Fat, good and bad fatty acids is a rather voluminous topic. Fat has been looked at with caution, and it has often been perceived as the villain.
There has been a perception, that fat is the “bad guy”, the enemy that is responsible for obesity, heart disease, clogged arteries and other ailments. A lot of products line the supermarket shelves and proclaim that they are “no-fat” or “low-fat” or “cholesterol-free”.
First of all it is necessary to realize that there are fats that are essential and vital for us. As mentioned before, our bodies need to have essential fatty acids, as it cannot make them out of other nutrients. There are fats, which are beneficial, and a small amount in our food plays a role to slow down the entry of carbohydrates into the bloodstream.
It also sends hormonal signals to the brain: we feel satiated and no longer hungry. As a sensible rule of thumb we should not exceed 25% to 30% of our caloric intake from fat!
A group of “good” fats are called monounsaturated fats. They occur in olives or in olive oil, avocados, almonds and macadamia nuts.
Next there is the group of the polyunsaturated fats, which are divided into two groups:
1. Those containing omega-3 fatty acids, a “good fat” source occurring in foods like salmon, mackerel, sardines, tuna or fish oil.
2. Then there is the sub-group containing omega-6 fatty acids, occurring in corn oil, sesame oil, and grape seed oil. They need to be balanced by omega-3-fatty acids or they could lead to inflammatory conditions like arthritis (Ref.7,262).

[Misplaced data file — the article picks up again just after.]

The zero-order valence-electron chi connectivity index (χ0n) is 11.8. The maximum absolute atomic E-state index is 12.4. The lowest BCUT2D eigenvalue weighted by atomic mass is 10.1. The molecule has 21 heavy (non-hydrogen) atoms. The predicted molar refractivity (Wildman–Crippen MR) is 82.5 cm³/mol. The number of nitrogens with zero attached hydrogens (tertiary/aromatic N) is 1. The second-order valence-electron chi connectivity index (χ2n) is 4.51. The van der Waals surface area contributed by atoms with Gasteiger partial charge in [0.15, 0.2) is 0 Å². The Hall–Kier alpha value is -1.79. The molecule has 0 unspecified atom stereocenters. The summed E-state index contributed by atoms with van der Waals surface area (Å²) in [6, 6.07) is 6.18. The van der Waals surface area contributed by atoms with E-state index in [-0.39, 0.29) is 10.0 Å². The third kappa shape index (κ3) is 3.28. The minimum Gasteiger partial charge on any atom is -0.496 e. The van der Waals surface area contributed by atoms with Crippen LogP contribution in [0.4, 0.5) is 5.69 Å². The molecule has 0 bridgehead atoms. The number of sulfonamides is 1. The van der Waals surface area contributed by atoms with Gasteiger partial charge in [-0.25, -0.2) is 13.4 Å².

It is the saturated fats, that are the “bad” fats. They occur in animal fats like butter, lard, and dairy fat, but they are also found in tropical oils (palm oil or coconut oil). The following table was summarized by me from data of Ref. 3, p. 108-109).
Fat, the good, the bad and the ugly
|Type of fat:||Comments:|
|“good”:||fats and omega-3-fatty acids||good because they are the only essential fatty acid that the body cannot make: found in salmon, mackerel, sardines, tuna or fish oil.|
|monounsaturated fatty acids||good, because not prone to oxidizing and no effect on insulin: found in olives, olive oil, avocados, almonds and macadamia nuts|
|“neutral”:||omega-6-fatty acids||only neutral, if balanced with omega-3-fatty acids: corn oil,sesame oil, and grapeseed oil|
|“bad”:||saturated fats||raises LDL (=bad) cholesterol, found in animal fats like butter, lard, dairy fat, but also found in tropical oils (palm oil and coconut oil)|
|“the ugly”:||hydrogenated fat or partially hydrogenated fat, trans fatty acids, “pure vegetable shortening”||good for long shelf-life of cookies, bad for your heart. Increases LDL and lowers HDL cholesterol. Found in margarine, deep fried foods, lard, vegetable shortening|